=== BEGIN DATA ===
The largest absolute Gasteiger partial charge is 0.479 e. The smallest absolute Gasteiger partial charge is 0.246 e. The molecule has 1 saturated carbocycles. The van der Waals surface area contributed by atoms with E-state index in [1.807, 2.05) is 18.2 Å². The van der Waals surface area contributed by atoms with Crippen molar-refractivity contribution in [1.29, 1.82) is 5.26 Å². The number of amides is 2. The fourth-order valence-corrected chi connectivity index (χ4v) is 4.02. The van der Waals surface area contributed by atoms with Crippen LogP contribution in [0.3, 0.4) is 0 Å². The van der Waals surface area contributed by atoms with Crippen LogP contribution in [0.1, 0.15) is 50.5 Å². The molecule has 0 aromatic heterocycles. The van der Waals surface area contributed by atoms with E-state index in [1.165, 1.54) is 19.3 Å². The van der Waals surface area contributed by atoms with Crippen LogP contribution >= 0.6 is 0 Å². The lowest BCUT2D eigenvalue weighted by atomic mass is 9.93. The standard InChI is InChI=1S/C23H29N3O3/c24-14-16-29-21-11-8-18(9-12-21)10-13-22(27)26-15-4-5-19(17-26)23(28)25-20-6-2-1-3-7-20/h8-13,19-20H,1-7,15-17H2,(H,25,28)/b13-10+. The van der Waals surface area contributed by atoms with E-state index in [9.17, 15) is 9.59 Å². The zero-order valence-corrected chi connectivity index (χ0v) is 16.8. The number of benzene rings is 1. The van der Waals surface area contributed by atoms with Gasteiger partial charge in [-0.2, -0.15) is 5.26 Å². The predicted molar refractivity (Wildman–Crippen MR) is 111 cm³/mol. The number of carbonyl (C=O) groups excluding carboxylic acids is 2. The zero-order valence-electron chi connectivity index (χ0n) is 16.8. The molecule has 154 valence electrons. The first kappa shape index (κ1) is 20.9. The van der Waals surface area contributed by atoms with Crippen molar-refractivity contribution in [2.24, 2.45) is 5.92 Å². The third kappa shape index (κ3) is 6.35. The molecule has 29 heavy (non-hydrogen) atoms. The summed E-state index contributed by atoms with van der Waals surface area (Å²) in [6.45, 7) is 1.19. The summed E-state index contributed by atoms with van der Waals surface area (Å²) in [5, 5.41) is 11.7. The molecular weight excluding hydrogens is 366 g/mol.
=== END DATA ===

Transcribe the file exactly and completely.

The largest absolute Gasteiger partial charge is 0.479 e. The smallest absolute Gasteiger partial charge is 0.246 e. The molecule has 1 saturated carbocycles. The van der Waals surface area contributed by atoms with E-state index in [1.807, 2.05) is 18.2 Å². The van der Waals surface area contributed by atoms with Crippen molar-refractivity contribution in [1.29, 1.82) is 5.26 Å². The number of amides is 2. The fourth-order valence-corrected chi connectivity index (χ4v) is 4.02. The van der Waals surface area contributed by atoms with Crippen LogP contribution in [0.3, 0.4) is 0 Å². The van der Waals surface area contributed by atoms with Crippen LogP contribution in [0.1, 0.15) is 50.5 Å². The molecule has 0 aromatic heterocycles. The van der Waals surface area contributed by atoms with E-state index in [1.165, 1.54) is 19.3 Å². The van der Waals surface area contributed by atoms with Crippen LogP contribution >= 0.6 is 0 Å². The lowest BCUT2D eigenvalue weighted by atomic mass is 9.93. The standard InChI is InChI=1S/C23H29N3O3/c24-14-16-29-21-11-8-18(9-12-21)10-13-22(27)26-15-4-5-19(17-26)23(28)25-20-6-2-1-3-7-20/h8-13,19-20H,1-7,15-17H2,(H,25,28)/b13-10+. The van der Waals surface area contributed by atoms with E-state index in [9.17, 15) is 9.59 Å². The zero-order valence-corrected chi connectivity index (χ0v) is 16.8. The number of benzene rings is 1. The van der Waals surface area contributed by atoms with Gasteiger partial charge in [-0.2, -0.15) is 5.26 Å². The predicted molar refractivity (Wildman–Crippen MR) is 111 cm³/mol. The number of carbonyl (C=O) groups excluding carboxylic acids is 2. The zero-order valence-electron chi connectivity index (χ0n) is 16.8. The molecule has 154 valence electrons. The first kappa shape index (κ1) is 20.9. The van der Waals surface area contributed by atoms with Crippen molar-refractivity contribution in [2.24, 2.45) is 5.92 Å². The third kappa shape index (κ3) is 6.35. The molecule has 29 heavy (non-hydrogen) atoms. The summed E-state index contributed by atoms with van der Waals surface area (Å²) in [6.45, 7) is 1.19. The summed E-state index contributed by atoms with van der Waals surface area (Å²) in [5, 5.41) is 11.7. The molecular weight excluding hydrogens is 366 g/mol.